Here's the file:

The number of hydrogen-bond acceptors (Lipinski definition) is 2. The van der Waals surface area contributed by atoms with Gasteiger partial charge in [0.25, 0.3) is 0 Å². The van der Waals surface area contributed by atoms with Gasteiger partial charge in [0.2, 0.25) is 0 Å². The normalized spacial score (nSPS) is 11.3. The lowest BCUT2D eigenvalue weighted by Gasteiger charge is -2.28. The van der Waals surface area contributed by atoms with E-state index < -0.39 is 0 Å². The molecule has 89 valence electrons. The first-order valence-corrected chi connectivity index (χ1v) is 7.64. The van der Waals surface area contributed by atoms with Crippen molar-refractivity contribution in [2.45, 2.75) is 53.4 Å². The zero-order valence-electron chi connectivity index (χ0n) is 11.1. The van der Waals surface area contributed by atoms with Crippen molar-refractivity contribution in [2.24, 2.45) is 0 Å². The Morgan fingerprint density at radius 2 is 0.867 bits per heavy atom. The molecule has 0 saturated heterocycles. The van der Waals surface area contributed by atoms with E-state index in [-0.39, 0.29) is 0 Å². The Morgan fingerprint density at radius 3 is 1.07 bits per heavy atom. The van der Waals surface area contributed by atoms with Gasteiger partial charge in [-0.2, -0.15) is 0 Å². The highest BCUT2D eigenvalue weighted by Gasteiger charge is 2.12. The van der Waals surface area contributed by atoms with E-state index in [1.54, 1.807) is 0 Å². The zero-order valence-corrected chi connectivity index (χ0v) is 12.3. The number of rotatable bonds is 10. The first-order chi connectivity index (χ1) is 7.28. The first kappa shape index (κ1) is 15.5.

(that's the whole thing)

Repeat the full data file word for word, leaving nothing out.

The number of hydrogen-bond acceptors (Lipinski definition) is 2. The van der Waals surface area contributed by atoms with Gasteiger partial charge in [0.25, 0.3) is 0 Å². The van der Waals surface area contributed by atoms with Gasteiger partial charge in [0.2, 0.25) is 0 Å². The normalized spacial score (nSPS) is 11.3. The lowest BCUT2D eigenvalue weighted by Gasteiger charge is -2.28. The van der Waals surface area contributed by atoms with E-state index < -0.39 is 0 Å². The molecule has 89 valence electrons. The first-order valence-corrected chi connectivity index (χ1v) is 7.64. The van der Waals surface area contributed by atoms with Crippen molar-refractivity contribution in [2.45, 2.75) is 53.4 Å². The zero-order valence-electron chi connectivity index (χ0n) is 11.1. The van der Waals surface area contributed by atoms with Crippen molar-refractivity contribution in [2.24, 2.45) is 0 Å². The Morgan fingerprint density at radius 2 is 0.867 bits per heavy atom. The molecule has 0 saturated heterocycles. The van der Waals surface area contributed by atoms with E-state index in [-0.39, 0.29) is 0 Å². The Morgan fingerprint density at radius 3 is 1.07 bits per heavy atom. The van der Waals surface area contributed by atoms with Gasteiger partial charge in [-0.2, -0.15) is 0 Å². The highest BCUT2D eigenvalue weighted by Gasteiger charge is 2.12. The van der Waals surface area contributed by atoms with E-state index in [1.54, 1.807) is 0 Å². The zero-order valence-corrected chi connectivity index (χ0v) is 12.3. The number of rotatable bonds is 10. The first-order chi connectivity index (χ1) is 7.28. The first kappa shape index (κ1) is 15.5.